need not wonder that for a long time it the eddy of the river, viz., that the was impossible to answer the question matter which flows into it has a differwhether there is any other source of ent chemical composition from the heat production in animals besides matter which flows out of it, but in oxidation. Only long continued calori- addition, matters which make up the metric measurements have enabled me eddy in a given time, change, if I may to fill up this gap." This doue, I so say, their chemical value, combine thought it possible to discover also with or separate from each other, something about these inner processes,

visible change of the by comparing, hour for hour, the heat whole system. production with the excretion of car- The study of heat production is of bonic acid, and with the absorption of the greatest value. No doubt, the oxygen.

study of the vital processes becomes If the ratio between the heat pro- more complicated when we take into duced and the carbonic acid expired account the invisible internal changes changes, this cannot be explained oth- occurring in the body. But simplicity erwise than by the fact that different is not the highest aim in scientitic inchemical substances are burned. Each quiries ; the highest possible exactness substance, according to its chemical is that to which we must aspire. Hapconstitution, gives out, when oxidized, pily, the history of science shows that a certain amount of carbonic acid, and after trying several ways to solve comproduces a certain amount of heat. plex problems, we find that one of But in the system it is a mixture of dif- them leads to a higher point of view, ferent substances which come to be whence things appear in all their comoxidized. This mixture changes, not pleteness, simplicity and distinctness. only in animals differently nourished, Towards such a point of view my rebut also in the same animal in different searches are but the first step. Let us periods of digestion. After a rich meal, hope that the united forces of many what comes into the circulation first physiologists will shorten the time necmust be that part of the food that is essary for the completion of the work. easily and rapidly digested and easily and rapidly absorbed. Such substances are the proteid matters. Later, the other constituents of the food, espe

From The Westminster Budget. cially fat, come to the tissues, where BALMORAL STORIES OF THE ROYAL

FAMILY. they are burned. Now fats, for the same amount of carbonic acid, produce PRINCESS ALICE's husband, the late far more heat than proteids ; so, during Grand Duke of Hesse, was much liked the first hours of digestion the afflux of at Balmoral. His frank and genial oxidizable matter to the tissues being manner won all hearts.

“ He was alvery great, both heat production and ways so nice !” A scarf-pin he gave to expiration of carbonic acid increase, one of the servants was shown me ; a but the latter in a far higher degree pretty jewelled bit, with over thirty than the former.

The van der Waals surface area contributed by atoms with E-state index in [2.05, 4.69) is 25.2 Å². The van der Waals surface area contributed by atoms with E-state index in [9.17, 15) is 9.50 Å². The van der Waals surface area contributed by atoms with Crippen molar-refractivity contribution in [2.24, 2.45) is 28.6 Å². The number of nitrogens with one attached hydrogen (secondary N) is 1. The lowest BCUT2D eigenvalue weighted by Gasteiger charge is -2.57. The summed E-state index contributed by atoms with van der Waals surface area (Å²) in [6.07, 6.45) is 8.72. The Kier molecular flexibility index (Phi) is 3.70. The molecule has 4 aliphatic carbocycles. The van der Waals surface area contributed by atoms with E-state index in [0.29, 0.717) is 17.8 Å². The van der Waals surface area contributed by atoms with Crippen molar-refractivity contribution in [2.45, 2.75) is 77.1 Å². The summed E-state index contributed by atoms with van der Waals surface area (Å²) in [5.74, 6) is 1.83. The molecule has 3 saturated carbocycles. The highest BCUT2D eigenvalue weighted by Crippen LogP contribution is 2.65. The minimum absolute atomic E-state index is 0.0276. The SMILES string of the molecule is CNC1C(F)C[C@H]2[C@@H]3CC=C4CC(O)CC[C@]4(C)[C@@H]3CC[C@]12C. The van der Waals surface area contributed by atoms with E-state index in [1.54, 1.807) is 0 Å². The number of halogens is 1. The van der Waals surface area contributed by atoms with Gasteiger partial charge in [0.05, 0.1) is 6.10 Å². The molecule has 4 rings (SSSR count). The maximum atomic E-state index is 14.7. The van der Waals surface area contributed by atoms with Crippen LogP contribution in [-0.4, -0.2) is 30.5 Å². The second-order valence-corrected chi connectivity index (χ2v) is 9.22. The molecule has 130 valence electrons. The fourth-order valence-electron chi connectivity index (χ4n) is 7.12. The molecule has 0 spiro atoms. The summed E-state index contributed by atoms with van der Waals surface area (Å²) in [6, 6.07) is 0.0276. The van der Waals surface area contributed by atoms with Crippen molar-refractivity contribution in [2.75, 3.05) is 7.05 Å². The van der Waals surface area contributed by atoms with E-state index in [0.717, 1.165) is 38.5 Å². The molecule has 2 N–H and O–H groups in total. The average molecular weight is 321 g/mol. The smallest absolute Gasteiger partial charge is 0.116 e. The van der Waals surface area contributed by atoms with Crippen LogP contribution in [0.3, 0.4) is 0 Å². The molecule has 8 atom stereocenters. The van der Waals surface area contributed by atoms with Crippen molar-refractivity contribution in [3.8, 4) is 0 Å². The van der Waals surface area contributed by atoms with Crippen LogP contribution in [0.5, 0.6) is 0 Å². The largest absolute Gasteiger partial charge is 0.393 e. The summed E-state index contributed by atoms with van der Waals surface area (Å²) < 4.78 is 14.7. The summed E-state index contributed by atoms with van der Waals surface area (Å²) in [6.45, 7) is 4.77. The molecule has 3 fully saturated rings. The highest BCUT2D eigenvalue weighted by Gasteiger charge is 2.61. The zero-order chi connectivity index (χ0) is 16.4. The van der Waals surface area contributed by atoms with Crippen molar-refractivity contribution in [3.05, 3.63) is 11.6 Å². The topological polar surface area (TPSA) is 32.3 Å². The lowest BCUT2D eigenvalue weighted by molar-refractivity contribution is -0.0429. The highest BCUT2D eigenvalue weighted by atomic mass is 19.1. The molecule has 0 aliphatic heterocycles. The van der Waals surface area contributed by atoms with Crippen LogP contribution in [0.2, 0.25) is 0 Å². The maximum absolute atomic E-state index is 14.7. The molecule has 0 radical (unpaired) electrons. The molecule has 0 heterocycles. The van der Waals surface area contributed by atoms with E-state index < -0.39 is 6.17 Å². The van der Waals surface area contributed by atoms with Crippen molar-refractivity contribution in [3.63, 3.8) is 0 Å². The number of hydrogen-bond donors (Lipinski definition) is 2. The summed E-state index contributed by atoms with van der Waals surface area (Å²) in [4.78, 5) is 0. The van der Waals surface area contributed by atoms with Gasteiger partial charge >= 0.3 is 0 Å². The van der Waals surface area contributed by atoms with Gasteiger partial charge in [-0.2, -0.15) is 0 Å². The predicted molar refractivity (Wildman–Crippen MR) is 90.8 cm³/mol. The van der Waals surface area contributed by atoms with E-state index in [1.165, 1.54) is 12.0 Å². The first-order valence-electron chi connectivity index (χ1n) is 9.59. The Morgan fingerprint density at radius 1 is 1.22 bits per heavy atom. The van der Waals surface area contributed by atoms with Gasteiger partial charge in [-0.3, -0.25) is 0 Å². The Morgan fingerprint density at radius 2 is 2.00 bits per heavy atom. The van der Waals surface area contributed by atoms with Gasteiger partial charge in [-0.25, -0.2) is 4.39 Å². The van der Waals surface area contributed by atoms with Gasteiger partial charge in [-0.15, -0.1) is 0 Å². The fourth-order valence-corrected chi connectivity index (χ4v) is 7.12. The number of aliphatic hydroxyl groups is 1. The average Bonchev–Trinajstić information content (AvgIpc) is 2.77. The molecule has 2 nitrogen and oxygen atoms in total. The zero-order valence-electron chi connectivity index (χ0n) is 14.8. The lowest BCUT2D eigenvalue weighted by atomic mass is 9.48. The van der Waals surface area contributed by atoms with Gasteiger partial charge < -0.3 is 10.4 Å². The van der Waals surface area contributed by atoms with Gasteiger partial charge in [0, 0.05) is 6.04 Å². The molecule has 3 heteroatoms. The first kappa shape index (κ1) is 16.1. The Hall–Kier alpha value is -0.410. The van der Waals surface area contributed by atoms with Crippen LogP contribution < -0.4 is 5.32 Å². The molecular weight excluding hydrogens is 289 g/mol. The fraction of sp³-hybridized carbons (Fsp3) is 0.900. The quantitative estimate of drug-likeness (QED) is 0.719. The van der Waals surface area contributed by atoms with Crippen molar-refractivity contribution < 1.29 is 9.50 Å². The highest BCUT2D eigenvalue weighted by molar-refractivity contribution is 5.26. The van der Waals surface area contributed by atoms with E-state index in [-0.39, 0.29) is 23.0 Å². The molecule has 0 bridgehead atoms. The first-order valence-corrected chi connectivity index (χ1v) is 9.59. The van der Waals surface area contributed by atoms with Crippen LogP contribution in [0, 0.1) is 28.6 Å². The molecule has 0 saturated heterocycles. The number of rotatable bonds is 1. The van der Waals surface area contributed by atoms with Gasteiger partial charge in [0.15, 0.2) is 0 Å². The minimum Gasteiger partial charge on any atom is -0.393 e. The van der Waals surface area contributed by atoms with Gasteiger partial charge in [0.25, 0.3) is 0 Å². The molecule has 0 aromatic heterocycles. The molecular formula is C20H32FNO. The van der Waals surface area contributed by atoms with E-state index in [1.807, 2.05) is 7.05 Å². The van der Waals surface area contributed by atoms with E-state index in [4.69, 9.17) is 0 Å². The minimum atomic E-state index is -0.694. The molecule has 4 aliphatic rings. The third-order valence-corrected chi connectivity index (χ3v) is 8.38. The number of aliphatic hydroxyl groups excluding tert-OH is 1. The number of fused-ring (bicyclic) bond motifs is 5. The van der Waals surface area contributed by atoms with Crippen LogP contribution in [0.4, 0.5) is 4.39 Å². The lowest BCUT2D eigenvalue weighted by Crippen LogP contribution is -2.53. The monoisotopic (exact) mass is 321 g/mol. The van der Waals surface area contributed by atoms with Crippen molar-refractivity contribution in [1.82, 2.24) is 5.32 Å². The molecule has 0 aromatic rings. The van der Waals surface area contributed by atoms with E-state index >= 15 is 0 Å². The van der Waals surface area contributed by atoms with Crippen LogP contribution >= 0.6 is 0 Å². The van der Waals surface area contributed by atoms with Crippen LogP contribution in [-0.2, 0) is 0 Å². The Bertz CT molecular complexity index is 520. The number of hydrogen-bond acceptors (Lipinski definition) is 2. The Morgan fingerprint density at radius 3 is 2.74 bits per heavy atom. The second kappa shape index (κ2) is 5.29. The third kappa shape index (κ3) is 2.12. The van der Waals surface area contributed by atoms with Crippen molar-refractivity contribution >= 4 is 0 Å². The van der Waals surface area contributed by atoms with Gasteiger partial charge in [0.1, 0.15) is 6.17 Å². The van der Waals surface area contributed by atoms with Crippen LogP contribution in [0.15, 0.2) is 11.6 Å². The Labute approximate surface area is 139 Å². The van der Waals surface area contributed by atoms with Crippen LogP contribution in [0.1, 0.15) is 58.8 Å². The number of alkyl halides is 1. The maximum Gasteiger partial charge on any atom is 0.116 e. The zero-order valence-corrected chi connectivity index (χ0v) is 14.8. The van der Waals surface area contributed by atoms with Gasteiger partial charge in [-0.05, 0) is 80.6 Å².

tiny pearls. He was generous to the The animal body may be compared, gillies, who by no means have an easy as Professor Huxley so well says, to an time during the fishing and deer-stalkeddy in a river, which may retain its ing seasons ; and he did not tell tales shape for an indefinite length of time, out of school. One day, when his party though no one particle of the water were returning from deer-stalking, they remains in it for more than a brief found that the coachman who had been period. But there is not only the dif- in waiting at the appointed place had ference between the animal eddy and improved his leisure by imbibing vast 1 See also my address delivered to the general unfit to ride – in fact, tumbled off his

quantities of whiskey, and was totally meeting of the German Association of Naturalists at Bremen, 1870.

horse as often as he was lifted on.

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Thereupon he was stowed into the cart has passed the least time here since his with the dead deer, and the Duke of boyhood. The Duke of Connaught is Hesse sprang upon the horse and served often here, and the Prince of Wales is as postilion. He conveyed the party looked upon as a son of the soil. I in safety to the stables, and as he role heard two cottagers talking over a story into the yard shouted out “ Take off !” concerning the three one day. It which is the signal for the hostlers sounded somewhat familiar to me. It given by the coachman. • Take off may be an old story; and it may be a yourself !” was the reply, and great was manufactured one. “ But," said the the consternation when it was found 10 old dame, who had known them from whom they had spoken so cavalierly: childhood, and evidently still viewed But, bless you ! the duke didn't mind them as a trio of extremely lively lads, it; and, what was still better, he did " it was just what they would have not betray the drunken coachman, who liked.” The three had been fishing was sure in his own mind — when he some distance from Balmoral, and were came to that miud — that the next day waiting at the appointed place for the would be that of his dismissal.

wagonette to take them home. A boy It has often been interesting to me to with an empty machine came along, observe the tone in which different mem- and, seeing them standing there, asked bers of the royal family are mentioned where they were going. - a tone indicative of their special char- " To Balmoral." acteristics. A lad of eighteen or there- “Would they ride with him ?" abouts, a lad with an

“Oh, yes ;” and they all got in. Scotch face, talked enthusiastically to “And what may you do at Balmome of the Princess Louise (Mar- ral ?” asked the boy of the Prince of chioness of Lorne). “She is so bright Wales, who sat beside him, the whole and jolly to talk with !” says he, and, three, it seems, being strangers to the on the whole, thinks he likes her best. lad. Others dwell on the goodness of the “I am the Prince of Wales." Princess Beatrice, who is to them a true Ау y? and who may that chap be ? " child of Deeside, so much of her life indicating with his thumb over his has been spent there. The tenantry shoulder the second son of her Majesty. gave her a handsome four-in-hand when “ He is the Duke of Edinburgh.”. she married, of which gift " she was 66 And t'other one ?” with another very proud,” they will tell you. At a jerk of his thumb. suggestion that some people called her “ The Duke of Connaught.” proud, an old cottager remonstrated. The boy wore an air of thought for " Na, na! her manner was different some moments, then he spoke again. from the rest; but she was brought up ** Perhaps you'd like to know who I different — was with older folk mostly. am ?” he said. The other children were taken by their The prince intimated that he would. governess or nurse to the cottages to “I am the Shah of Persia," said the give their own little gifts, and they lad, not to be outdone in this assumpplayed with the cottage children an tion of titles. hour every day. It was different with From internal evidence, I should the Princess Beatrice. But she wasna judye that this story originated at or proud. Na, na!"

about the time of the visit of the shah Of the sons, the Duke of Edinburgh of Persia and his suite to Balmoral.